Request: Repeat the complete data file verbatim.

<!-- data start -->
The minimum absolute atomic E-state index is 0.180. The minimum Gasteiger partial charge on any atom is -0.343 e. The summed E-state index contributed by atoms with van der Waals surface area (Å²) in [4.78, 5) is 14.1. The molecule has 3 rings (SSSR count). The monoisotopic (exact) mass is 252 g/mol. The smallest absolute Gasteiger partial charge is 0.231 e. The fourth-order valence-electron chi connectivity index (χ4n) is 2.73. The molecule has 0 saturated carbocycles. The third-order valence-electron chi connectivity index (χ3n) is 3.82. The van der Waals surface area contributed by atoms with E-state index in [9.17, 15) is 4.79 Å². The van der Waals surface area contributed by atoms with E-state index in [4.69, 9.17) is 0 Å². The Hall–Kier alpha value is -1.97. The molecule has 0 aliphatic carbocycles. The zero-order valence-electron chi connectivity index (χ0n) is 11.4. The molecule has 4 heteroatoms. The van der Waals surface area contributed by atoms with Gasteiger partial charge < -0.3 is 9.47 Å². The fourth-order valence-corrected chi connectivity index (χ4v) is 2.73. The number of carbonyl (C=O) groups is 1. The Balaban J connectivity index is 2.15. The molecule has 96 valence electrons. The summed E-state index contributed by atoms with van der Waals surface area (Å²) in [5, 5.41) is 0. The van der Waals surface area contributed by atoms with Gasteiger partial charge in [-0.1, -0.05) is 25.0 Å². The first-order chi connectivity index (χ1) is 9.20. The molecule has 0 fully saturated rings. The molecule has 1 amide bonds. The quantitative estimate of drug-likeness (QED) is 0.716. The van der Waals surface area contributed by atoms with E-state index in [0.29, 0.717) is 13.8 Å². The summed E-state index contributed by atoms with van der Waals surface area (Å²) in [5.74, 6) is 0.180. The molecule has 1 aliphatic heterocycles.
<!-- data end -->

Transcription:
The minimum absolute atomic E-state index is 0.180. The minimum Gasteiger partial charge on any atom is -0.343 e. The summed E-state index contributed by atoms with van der Waals surface area (Å²) in [4.78, 5) is 14.1. The molecule has 3 rings (SSSR count). The monoisotopic (exact) mass is 252 g/mol. The smallest absolute Gasteiger partial charge is 0.231 e. The fourth-order valence-electron chi connectivity index (χ4n) is 2.73. The molecule has 0 saturated carbocycles. The third-order valence-electron chi connectivity index (χ3n) is 3.82. The van der Waals surface area contributed by atoms with E-state index in [9.17, 15) is 4.79 Å². The van der Waals surface area contributed by atoms with E-state index in [4.69, 9.17) is 0 Å². The Hall–Kier alpha value is -1.97. The molecule has 0 aliphatic carbocycles. The zero-order valence-electron chi connectivity index (χ0n) is 11.4. The molecule has 4 heteroatoms. The van der Waals surface area contributed by atoms with Gasteiger partial charge < -0.3 is 9.47 Å². The fourth-order valence-corrected chi connectivity index (χ4v) is 2.73. The number of carbonyl (C=O) groups is 1. The Balaban J connectivity index is 2.15. The molecule has 96 valence electrons. The summed E-state index contributed by atoms with van der Waals surface area (Å²) in [5, 5.41) is 0. The van der Waals surface area contributed by atoms with Gasteiger partial charge in [-0.1, -0.05) is 25.0 Å². The first-order chi connectivity index (χ1) is 9.20. The molecule has 0 fully saturated rings. The molecule has 1 amide bonds. The quantitative estimate of drug-likeness (QED) is 0.716. The van der Waals surface area contributed by atoms with E-state index in [0.29, 0.717) is 13.8 Å². The summed E-state index contributed by atoms with van der Waals surface area (Å²) in [5.74, 6) is 0.180. The molecule has 1 aliphatic heterocycles.